New twists on old nukes
Journalists and nuclear experts spark new connections in DC over cocktails, lightning talks, and ping-pong.
A journalist, a nuclear expert, and a robot walk into a bar…
And while a clever punchline didn’t follow, this describes the scene of a cocktail hour that the Stanley Center hosted in Washington, D.C. on March 11, 2019. Around 20 national and international security journalists and nuclear experts gathered at SPIN, a ping pong-themed bar, to chat about how technology is changing the conversation on nuclear weapons policy. This informal mixer created an opportunity for journalists and nuclear policy experts to build relationships and exchange information and ideas.
The happy hour coincided with the first day of the Carnegie Endowment’s International Nuclear Policy Conference (aka #NukeFest), which convened hundreds of experts, academics, and officials from around the world for two days of nuclear policy-focused discussions.
The @StanleyFound is hosting a reporter HH/ meet-and-greet that we were so excited to be a part of!! These #NukeFest lightning talks are bomb (lol see what I did there??)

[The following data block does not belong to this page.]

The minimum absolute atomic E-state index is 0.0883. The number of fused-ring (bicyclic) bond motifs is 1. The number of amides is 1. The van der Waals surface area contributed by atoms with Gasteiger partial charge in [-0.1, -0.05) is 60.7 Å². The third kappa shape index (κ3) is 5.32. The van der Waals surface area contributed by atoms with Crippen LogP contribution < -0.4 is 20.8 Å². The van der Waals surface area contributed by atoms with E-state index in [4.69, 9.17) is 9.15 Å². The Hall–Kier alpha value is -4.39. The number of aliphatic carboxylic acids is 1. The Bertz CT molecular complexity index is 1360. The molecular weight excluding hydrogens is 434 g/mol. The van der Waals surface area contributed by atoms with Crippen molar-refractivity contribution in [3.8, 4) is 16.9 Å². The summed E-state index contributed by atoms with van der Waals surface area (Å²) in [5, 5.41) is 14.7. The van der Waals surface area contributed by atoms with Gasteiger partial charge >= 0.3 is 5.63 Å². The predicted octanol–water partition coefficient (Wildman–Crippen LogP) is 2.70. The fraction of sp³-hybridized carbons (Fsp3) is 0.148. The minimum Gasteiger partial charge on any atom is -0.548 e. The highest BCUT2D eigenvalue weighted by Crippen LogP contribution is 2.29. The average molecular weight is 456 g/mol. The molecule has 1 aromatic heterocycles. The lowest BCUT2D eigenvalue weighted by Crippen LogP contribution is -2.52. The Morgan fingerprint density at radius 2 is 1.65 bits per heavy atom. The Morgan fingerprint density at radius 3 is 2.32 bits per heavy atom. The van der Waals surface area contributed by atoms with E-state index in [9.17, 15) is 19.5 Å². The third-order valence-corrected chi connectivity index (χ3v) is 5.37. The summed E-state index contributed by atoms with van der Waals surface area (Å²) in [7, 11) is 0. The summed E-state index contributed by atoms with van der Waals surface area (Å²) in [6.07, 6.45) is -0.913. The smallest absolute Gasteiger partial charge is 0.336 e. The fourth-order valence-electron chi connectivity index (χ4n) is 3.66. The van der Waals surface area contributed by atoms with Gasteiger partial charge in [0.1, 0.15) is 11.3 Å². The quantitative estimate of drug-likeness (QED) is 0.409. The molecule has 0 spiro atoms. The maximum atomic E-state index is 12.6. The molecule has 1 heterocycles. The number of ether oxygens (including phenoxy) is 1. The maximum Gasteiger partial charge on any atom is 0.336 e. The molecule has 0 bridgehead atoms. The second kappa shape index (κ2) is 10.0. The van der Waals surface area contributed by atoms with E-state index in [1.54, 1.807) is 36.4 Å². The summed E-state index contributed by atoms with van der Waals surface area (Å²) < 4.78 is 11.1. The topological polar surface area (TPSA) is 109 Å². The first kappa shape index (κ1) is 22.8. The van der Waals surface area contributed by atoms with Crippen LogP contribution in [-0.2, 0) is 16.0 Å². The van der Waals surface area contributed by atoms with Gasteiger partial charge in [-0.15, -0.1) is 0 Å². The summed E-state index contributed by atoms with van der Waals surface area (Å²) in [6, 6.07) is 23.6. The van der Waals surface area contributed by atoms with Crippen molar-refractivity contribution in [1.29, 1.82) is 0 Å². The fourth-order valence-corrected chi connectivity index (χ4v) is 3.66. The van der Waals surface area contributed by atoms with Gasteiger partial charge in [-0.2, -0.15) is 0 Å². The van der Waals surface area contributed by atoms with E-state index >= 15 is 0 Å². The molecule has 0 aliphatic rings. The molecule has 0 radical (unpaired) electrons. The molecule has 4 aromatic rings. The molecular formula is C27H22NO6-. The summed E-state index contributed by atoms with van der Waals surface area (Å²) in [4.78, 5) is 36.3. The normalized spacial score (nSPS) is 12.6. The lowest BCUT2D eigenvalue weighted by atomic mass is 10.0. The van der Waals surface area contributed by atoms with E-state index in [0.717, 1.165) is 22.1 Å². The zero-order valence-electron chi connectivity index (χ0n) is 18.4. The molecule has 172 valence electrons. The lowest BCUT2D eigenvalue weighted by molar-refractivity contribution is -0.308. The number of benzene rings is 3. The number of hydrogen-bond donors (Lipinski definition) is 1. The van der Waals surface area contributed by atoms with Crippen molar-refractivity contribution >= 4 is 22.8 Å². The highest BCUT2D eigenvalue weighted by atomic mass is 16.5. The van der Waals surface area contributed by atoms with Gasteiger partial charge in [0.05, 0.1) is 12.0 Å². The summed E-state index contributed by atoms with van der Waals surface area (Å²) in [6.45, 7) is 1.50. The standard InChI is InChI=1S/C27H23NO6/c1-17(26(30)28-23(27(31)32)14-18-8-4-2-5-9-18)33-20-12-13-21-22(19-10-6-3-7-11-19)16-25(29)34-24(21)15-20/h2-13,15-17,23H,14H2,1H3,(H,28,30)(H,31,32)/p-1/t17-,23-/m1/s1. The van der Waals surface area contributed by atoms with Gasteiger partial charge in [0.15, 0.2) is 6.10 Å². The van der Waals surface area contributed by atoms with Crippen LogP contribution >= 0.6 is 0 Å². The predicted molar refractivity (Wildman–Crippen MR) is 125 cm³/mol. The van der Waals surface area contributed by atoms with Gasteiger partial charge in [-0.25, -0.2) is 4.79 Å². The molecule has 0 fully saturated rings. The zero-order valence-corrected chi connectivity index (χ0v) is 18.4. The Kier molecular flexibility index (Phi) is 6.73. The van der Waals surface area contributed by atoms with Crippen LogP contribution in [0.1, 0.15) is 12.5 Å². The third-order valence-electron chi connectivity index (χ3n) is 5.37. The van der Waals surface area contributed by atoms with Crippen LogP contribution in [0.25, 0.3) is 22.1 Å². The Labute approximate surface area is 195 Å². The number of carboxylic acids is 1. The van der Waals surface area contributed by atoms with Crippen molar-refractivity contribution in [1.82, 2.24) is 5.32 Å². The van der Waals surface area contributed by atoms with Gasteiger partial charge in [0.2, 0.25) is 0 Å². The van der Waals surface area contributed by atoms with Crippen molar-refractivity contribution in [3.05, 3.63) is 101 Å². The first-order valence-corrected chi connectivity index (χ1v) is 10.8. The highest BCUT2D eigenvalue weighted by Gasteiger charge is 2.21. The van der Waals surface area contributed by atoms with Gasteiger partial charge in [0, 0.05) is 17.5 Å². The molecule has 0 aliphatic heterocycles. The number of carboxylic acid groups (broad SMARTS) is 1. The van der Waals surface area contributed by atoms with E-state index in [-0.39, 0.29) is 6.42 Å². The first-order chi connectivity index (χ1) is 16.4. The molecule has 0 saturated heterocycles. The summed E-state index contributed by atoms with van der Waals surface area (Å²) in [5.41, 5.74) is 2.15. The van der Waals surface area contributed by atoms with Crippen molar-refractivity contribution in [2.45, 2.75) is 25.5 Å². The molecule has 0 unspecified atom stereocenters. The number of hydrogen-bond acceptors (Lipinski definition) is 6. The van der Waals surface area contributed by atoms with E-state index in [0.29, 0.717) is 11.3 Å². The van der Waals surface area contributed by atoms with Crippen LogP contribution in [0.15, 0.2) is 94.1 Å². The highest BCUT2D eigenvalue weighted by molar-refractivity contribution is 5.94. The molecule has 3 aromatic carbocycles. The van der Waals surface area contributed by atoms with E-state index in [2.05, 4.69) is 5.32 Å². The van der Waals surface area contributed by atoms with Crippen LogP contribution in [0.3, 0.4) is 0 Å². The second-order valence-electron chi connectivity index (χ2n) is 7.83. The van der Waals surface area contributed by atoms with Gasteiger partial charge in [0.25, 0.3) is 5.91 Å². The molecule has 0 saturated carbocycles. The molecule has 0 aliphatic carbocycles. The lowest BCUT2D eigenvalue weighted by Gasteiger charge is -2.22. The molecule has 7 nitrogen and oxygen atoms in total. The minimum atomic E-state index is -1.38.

— Deepika “Dee” Choudhary (@MsDeeChoudhary) March 12, 2019
Aside from ping pong, what happened?
The cocktail hour featured three lightning rounds of 5-minute talks followed by a brief Q&A session. Three engaging speakers—Jenny Town from 38 North/Stimson Center, Laicie Heeley from Inkstick Media, and Sharon Weinberger from Yahoo News—each presented their own twist on how the conversation on nuclear policy is changing due to technology innovation and disruption.
These quick talks were meant to spark fresh thinking among journalists and experts alike about what’s exciting, worrying, or under-reported at the intersection of nuclear weapons policy and emerging technologies.
Yeah, but why?
Fundamental to quality reporting on nuclear weapons issues is the need for strong and reliable sources, timely information, and opportunities for questions and new challenges to be explored. Creating space for these conversations-outside the context of a specific story on deadline-fosters stronger networks and more sustained attention to these issues.
Bottom line: if you put smart and curious people together in a bar, throw in a little ping pong and a theme, the conversation is good as gold.
Ping pong as a metaphor for nuclear conflict at #nukefest pic.twitter.com/mpn5bBHiST
— Julian Borger (@julianborger) March 11, 2019